You probably know as well as I do that developing healthy habits ensures your success. You just have to stick with something long enough for it to become a healthy habit.
For instance, whenever I take the time to plan my coming week on a Sunday, I have a much more productive week. You’d think, wouldn’t you, that I would do this all the time, right?
Well, you’d think that, but you’d be wrong. And it’s because I’ve not yet let this become an ingrained habit. But I’m working on it.
Lately, I’ve been reading a book by one of my favorite people of all time, Scott Ginsberg, called “Ideas are Free, Execution is Priceless.” It’s a pretty cool book, set up like a daily guide with a single “lesson” to read each day.
(Since I started reading this in April, I went back and read the previous months, too, to get caught up. This is so good, however, that it’s hard for me to not want to just read ahead through the whole thing. Instead, I’m digesting everything Scott is teaching me and trying to put each day’s lesson into practice.)
On April 15th, he had a great suggestion that really applies to this habit I’m trying to establish of planning out my week ahead of time (whether that’s on Sunday or on Monday morning).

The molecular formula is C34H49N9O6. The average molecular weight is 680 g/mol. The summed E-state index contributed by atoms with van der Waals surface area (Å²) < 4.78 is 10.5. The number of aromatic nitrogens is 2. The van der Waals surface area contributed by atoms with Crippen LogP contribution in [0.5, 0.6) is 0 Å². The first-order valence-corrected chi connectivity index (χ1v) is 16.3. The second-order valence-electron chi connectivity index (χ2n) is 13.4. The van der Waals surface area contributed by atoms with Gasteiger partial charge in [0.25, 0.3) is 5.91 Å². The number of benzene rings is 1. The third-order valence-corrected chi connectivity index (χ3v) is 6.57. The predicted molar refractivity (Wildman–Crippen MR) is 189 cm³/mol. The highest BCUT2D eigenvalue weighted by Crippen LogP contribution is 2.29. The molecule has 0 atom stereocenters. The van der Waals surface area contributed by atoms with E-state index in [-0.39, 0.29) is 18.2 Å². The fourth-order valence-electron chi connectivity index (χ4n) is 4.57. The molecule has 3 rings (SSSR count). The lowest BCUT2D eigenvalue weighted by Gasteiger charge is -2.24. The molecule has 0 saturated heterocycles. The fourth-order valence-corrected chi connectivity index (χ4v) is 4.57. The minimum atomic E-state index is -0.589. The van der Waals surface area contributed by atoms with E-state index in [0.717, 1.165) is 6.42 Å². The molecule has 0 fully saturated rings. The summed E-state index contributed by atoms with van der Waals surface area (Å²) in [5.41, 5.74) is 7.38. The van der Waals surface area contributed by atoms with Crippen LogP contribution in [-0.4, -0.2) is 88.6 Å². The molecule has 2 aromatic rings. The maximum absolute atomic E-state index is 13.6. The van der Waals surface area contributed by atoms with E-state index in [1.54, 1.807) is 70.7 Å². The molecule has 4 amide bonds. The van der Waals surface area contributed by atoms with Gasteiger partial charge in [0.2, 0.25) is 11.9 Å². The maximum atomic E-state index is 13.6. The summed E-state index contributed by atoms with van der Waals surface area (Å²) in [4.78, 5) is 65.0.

He titled that day’s lesson as “Establish metrics that matter.”
He suggested that you establish, what he calls, Weekly Criticals. What are the five key tasks that absolutely need to be executed by the end of the week for you to consider that week to be a success?
Then, make certain that, no matter what else you think you need to do, that you get those five things done or, as he says, you’ve just wasted seven days of your life. (Ouch!)
As another week comes to a close, and as I look back on what I did and did not accomplish this past week, I’m determined that NEXT week is going to be better because I’m making out my new list of Weekly Criticals right now (but not waiting until then to get started).
And just a few minutes ago, as I was washing dishes (I do some of my best thinking when I’m washing dishes) it occurred to me that a way to add some incentive for getting those criticals done is to also ask myself — and you might want to ask yourself this question, too — “what will it get you if you get those criticals done?”
So, will you join me in writing down your five “criticals” for this coming week and also thinking about what it will get you if you execute each one?© Copyright 2011 Marty Marsh